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Posts Tagged ‘Combine’

Steven Stamkos of the Sarnia Sting. (Photo by Claus Andersen/Getty Images for the NHL)

So the NHL draft is coming up at the end of the month from the Staples Center in LA.  Teams will use a variety of criteria to determine who they select.  Players hoping to be drafted will have gone through a number of interviews, psychological evaluations, medical examinations as well as a fitness evaluation. 

Just about a month the top prospects  were in Toronto for the NHL Combine.  This is where the players are put through the physical tests that help teams evaluate the players they have in mind. 

The players will have their height, weight and wingspan recorded.  They will perform a variety of strength and power tests such as the hand grip, push ups, sit ups, bench press, standing long jump, vertical jump, med ball throw, a balance, an agility and a couple of energy system tests.

Each of the tests provides particular information both about the physical abilities of the player, the potential for continued improvement and in the case of the hand grip strength test some information about bilateral asymmetries.

So which ones should you focus on and which ones really matter?

I’m a big advocate of eliminating weaknesses before adding positives. This applies to all areas related to your preparation for hockey. With your nutrition you’ve got to get rid of the processed, high sugar and low-nutritional value foods before you start shopping for healthier options. You need to get your rest in order rather than worrying about an ergogenic aid in the gym or an energy drink to get you going. And you need to eliminate any areas of compensation with the body’s movement patterns before looking to increase load on any of your lifts.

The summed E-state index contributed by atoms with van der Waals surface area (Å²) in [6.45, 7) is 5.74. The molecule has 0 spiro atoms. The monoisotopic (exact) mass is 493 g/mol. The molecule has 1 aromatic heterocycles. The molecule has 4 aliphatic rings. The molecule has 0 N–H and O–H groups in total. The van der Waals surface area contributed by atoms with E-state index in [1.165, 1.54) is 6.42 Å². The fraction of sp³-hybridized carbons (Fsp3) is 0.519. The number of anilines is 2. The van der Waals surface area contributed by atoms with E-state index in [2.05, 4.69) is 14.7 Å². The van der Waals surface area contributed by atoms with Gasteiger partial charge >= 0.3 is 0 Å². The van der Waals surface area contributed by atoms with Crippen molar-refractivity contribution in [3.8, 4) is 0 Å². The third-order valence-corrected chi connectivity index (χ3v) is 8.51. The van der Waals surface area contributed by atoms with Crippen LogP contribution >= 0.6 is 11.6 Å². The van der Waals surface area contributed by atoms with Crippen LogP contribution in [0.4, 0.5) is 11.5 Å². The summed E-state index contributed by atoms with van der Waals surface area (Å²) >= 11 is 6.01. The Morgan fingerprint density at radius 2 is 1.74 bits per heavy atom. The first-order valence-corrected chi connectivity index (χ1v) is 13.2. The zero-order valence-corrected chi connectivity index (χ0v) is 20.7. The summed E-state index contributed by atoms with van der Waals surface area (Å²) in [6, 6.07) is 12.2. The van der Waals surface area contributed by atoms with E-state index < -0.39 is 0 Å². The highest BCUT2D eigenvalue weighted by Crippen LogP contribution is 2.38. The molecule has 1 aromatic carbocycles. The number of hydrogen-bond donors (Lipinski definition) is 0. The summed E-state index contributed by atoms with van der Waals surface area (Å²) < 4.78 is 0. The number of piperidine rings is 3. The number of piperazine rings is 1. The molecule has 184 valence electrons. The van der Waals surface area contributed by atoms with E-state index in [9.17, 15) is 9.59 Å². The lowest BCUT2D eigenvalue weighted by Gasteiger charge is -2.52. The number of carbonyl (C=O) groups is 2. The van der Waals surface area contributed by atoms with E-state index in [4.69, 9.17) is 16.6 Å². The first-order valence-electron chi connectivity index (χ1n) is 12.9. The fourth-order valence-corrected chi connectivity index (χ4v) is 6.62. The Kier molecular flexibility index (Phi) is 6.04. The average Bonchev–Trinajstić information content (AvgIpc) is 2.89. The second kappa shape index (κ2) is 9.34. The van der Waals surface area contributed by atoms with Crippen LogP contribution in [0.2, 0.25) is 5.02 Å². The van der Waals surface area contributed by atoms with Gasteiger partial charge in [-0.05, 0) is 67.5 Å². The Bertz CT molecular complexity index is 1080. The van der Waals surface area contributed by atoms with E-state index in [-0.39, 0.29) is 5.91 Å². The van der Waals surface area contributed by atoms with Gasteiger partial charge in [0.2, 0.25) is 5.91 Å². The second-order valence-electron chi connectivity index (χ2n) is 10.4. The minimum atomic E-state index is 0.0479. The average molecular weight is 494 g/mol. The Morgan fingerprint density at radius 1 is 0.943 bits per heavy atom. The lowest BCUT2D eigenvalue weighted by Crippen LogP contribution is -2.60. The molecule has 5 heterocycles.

So before you rush off to improve your bench press score look to increase the mobility of your shoulder blades and stabilize the shoulder. As well look to stabilize the core, specifically your ability to resist flexion, prior to increasing your bench. And once you are ready to work on your bench start with the push-ups first and then proceed to the bench.

Prior to getting into your lower body training look to get the frontal plane muscles of the lower body turned on. Before you take that big wind up to test your vertical and long jump abilities ensure that you have spent some time working on your landing mechanics. Very few hockey players ever got hurt from the take off portion of a jump but whenever an injury does occur it’s almost always during the landing.

And lastly, before you begin looking for the energy system workout that will have you emptying your gut make sure you develop the systems in the right order. While you may impress your workout buddies, and unfortunately some coaches, with efforts that exceed your body’s threshold and thus cause you to puke, know that this is your body’s way of saying ‘too much’. You will get greater gains and peak at the right time during the season by training hard but respecting your body’s limits to training.

And the second part of the question above ‘which tests matter’ is they all do. The only one I don’t care for a lot is the bench press but they do all provide valuable info as to the size, strength, power and energy system development of the players. To really stand out however make sure you eliminate your weaknesses first, work to your capacity and perform your training in the proper order.

Chris                                                                                                                                                                                     onsidehockeytraining.com